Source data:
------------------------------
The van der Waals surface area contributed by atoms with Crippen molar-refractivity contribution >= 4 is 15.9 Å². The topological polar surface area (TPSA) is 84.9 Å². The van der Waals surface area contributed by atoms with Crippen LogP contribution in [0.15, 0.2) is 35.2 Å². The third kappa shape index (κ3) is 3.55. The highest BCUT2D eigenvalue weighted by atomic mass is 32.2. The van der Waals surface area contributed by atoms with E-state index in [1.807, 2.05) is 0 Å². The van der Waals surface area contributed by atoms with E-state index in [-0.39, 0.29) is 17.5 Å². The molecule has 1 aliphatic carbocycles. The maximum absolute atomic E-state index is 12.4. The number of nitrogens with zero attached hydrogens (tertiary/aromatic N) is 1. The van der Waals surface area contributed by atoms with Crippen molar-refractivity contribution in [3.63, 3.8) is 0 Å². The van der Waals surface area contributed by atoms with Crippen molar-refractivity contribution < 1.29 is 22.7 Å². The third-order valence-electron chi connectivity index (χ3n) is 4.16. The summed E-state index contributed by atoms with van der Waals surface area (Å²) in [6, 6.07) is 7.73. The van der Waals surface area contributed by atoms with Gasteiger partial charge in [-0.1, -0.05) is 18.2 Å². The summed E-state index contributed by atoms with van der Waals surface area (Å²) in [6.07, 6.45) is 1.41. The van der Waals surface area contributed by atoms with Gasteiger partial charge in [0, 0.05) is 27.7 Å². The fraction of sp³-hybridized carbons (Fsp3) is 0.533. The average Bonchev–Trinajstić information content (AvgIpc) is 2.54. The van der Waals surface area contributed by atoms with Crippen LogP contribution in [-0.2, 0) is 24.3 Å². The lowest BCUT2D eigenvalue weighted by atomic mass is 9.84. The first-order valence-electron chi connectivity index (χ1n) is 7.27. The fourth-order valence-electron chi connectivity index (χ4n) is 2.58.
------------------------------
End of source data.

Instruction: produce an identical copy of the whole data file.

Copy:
The van der Waals surface area contributed by atoms with Crippen molar-refractivity contribution >= 4 is 15.9 Å². The topological polar surface area (TPSA) is 84.9 Å². The van der Waals surface area contributed by atoms with Crippen LogP contribution in [0.15, 0.2) is 35.2 Å². The third kappa shape index (κ3) is 3.55. The highest BCUT2D eigenvalue weighted by atomic mass is 32.2. The van der Waals surface area contributed by atoms with E-state index in [1.807, 2.05) is 0 Å². The van der Waals surface area contributed by atoms with E-state index in [-0.39, 0.29) is 17.5 Å². The molecule has 1 aliphatic carbocycles. The maximum absolute atomic E-state index is 12.4. The number of nitrogens with zero attached hydrogens (tertiary/aromatic N) is 1. The van der Waals surface area contributed by atoms with Crippen molar-refractivity contribution in [3.63, 3.8) is 0 Å². The van der Waals surface area contributed by atoms with Crippen molar-refractivity contribution < 1.29 is 22.7 Å². The third-order valence-electron chi connectivity index (χ3n) is 4.16. The summed E-state index contributed by atoms with van der Waals surface area (Å²) in [6, 6.07) is 7.73. The van der Waals surface area contributed by atoms with Gasteiger partial charge in [-0.1, -0.05) is 18.2 Å². The summed E-state index contributed by atoms with van der Waals surface area (Å²) in [6.07, 6.45) is 1.41. The van der Waals surface area contributed by atoms with Gasteiger partial charge in [0, 0.05) is 27.7 Å². The fraction of sp³-hybridized carbons (Fsp3) is 0.533. The average Bonchev–Trinajstić information content (AvgIpc) is 2.54. The van der Waals surface area contributed by atoms with Crippen LogP contribution in [-0.2, 0) is 24.3 Å². The lowest BCUT2D eigenvalue weighted by atomic mass is 9.84. The first-order valence-electron chi connectivity index (χ1n) is 7.27. The fourth-order valence-electron chi connectivity index (χ4n) is 2.58.